He Walks Through Walls


God’s plan for garden restoration did not die on a hill outside of Jerusalem.

My hope is in a resurrected Jesus—not a crucified Jesus. My Jesus walks through walls.

In graduate school, I received a C-grade on a research paper where I put forth the thesis of Jesus resurrection being more significant than the act on the cross. Obviously, my professor didn’t agree.  My rationale was if Jesus did not rise to life, then why should anyone believe in what happened on a hill since Jesus was one of many thousands killed by crucifixion.

God wants me to know his son is eternal and I can experience new and eternal life through my trust in Jesus.

Multiple witnesses saw the resurrected Jesus over  forty days after the time angels sat at the open garden tomb. When Jesus returned to life, the bodies of many holy people who had died were raised to life.  They came out of the tombs after Jesus’ resurrection and went into the holy city and appeared to many people.

After his resurrection, I encounter Jesus in the Gospels as he walks through walls of locked meeting rooms to appear before and with his disciples. He lets them touch his wounds and eats while among them so they will know he is not a ghost or a figment of their imaginations.

When he restores the Apostle who cursed and denied him three times, he does so on the occasion of eating fish prepared over hot wood coals on a beach at the Sea of Galilee.

Unlike the resurrected bodies of the holy people raised to life with him, Jesus ascended to heaven before the eyes of many witness. He was alive and never again would he experience death.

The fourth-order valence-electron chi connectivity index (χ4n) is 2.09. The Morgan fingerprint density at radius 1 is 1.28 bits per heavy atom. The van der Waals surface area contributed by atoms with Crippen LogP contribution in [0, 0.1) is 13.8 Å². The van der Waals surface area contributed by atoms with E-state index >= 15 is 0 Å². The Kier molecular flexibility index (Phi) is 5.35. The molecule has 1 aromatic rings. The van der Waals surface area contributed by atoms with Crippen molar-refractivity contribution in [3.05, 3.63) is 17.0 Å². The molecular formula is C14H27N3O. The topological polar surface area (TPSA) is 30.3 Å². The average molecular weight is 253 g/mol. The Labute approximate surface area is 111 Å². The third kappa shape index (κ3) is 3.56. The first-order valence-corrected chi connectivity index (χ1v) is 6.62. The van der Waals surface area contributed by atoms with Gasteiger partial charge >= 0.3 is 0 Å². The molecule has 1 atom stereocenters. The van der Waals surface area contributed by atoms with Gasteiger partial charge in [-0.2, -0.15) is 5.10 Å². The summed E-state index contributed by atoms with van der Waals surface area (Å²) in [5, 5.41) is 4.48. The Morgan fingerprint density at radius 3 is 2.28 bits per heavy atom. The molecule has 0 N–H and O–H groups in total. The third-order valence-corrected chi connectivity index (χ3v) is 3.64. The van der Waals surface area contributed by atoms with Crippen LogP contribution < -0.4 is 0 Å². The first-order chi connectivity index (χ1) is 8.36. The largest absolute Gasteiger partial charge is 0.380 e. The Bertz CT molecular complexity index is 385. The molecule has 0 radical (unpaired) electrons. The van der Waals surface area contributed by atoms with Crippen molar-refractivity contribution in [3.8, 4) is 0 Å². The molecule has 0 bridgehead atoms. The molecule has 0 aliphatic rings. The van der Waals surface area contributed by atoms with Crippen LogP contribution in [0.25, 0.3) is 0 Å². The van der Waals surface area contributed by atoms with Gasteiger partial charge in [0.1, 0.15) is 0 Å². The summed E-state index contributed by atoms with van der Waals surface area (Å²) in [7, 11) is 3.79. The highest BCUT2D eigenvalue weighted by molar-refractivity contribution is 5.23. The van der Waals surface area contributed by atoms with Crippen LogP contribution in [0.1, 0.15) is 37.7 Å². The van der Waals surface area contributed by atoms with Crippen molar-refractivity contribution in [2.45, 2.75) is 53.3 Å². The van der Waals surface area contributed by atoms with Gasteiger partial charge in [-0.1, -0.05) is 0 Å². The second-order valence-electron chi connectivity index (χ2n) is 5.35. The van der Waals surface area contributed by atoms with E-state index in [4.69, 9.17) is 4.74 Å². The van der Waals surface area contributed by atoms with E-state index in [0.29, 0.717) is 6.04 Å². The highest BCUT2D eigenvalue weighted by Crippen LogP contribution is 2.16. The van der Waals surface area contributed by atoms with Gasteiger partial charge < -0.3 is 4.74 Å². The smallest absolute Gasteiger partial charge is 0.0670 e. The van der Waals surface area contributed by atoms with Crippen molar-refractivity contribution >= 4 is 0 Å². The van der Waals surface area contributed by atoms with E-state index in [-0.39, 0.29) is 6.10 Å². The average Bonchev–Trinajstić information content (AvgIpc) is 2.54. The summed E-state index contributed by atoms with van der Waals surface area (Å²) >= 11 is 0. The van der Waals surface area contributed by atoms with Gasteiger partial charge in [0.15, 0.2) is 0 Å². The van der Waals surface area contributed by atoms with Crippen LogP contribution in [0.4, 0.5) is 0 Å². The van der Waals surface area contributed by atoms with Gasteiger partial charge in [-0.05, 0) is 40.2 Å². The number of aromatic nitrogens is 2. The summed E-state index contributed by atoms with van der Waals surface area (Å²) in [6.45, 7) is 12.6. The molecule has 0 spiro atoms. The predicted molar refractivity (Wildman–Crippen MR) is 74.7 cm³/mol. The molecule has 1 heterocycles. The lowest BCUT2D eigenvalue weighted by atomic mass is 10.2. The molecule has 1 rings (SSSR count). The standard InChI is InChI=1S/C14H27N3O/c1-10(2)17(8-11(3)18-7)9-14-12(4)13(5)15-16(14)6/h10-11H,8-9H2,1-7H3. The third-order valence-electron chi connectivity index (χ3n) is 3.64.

Because he lives in a new body that can walk through walls—and through the act of his ascension—and belief of his promises, the restored garden is now in site. I too have the assurance of a new body that will live eternally with him in the garden.

What are your reflections? Stay tuned.

3 thoughts on “He Walks Through Walls

  1. I agree that Christians spend far too little time contemplating resurrection–Jesus’ resurrection and the one that will happen to themselves someday. I get so wrapped up in just getting through the day that it’s hard to keep eternity in mind.

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  2. I agree with what you say about the importance of the resurrection, but I have to say that even though is the most important part of our hope; I cannot neglect the fact that He allowed himself to be tortured and nailed to a cross. He died for me. He endured great suffering including being separated from the Father because of my sins. He paid a high price to restore what was broken, and restored my relationship with the Father. By dying on the cross for me; He clearly said “I love you too much to let you die”. He died for me and I now walked assured of an eternal life, because He gave me that assurance by conquering death. Because He rose and lives I can too.

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  3. Carlos,
    You are exactly right—well stated. The crucifixion of Jesus far outweighs the resurrection in significance. What I should have said is the importance of the resurrection is its confirmation of the significance of what happened on the hill. Yes, it is the resurrection that gives us hope.

    Thanks for your clarity and for helping me make this a conversation.

    Gary J Sorrells

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